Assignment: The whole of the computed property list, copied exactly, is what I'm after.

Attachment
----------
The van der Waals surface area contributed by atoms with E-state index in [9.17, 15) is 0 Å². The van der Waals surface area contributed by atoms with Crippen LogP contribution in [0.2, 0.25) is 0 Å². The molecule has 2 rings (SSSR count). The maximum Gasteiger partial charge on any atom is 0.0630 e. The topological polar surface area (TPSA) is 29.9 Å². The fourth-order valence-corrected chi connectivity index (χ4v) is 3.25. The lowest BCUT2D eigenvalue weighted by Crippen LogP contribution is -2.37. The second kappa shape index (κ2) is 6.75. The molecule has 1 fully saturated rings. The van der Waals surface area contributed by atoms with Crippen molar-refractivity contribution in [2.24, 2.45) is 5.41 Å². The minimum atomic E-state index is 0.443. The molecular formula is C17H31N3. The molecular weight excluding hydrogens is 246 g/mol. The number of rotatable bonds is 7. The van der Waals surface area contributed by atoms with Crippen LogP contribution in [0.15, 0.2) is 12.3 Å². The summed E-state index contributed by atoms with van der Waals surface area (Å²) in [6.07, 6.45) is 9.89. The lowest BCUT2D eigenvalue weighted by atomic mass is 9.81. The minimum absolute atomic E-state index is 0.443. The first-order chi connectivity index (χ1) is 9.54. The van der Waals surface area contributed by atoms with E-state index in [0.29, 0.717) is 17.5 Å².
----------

The van der Waals surface area contributed by atoms with E-state index in [9.17, 15) is 0 Å². The van der Waals surface area contributed by atoms with Crippen LogP contribution in [0.2, 0.25) is 0 Å². The molecule has 2 rings (SSSR count). The maximum Gasteiger partial charge on any atom is 0.0630 e. The topological polar surface area (TPSA) is 29.9 Å². The fourth-order valence-corrected chi connectivity index (χ4v) is 3.25. The lowest BCUT2D eigenvalue weighted by Crippen LogP contribution is -2.37. The second kappa shape index (κ2) is 6.75. The molecule has 1 fully saturated rings. The van der Waals surface area contributed by atoms with Crippen molar-refractivity contribution in [2.24, 2.45) is 5.41 Å². The minimum atomic E-state index is 0.443. The molecular formula is C17H31N3. The molecular weight excluding hydrogens is 246 g/mol. The number of rotatable bonds is 7. The van der Waals surface area contributed by atoms with Crippen LogP contribution in [0.15, 0.2) is 12.3 Å². The summed E-state index contributed by atoms with van der Waals surface area (Å²) in [6.07, 6.45) is 9.89. The lowest BCUT2D eigenvalue weighted by atomic mass is 9.81. The minimum absolute atomic E-state index is 0.443. The first-order chi connectivity index (χ1) is 9.54. The van der Waals surface area contributed by atoms with E-state index in [0.29, 0.717) is 17.5 Å².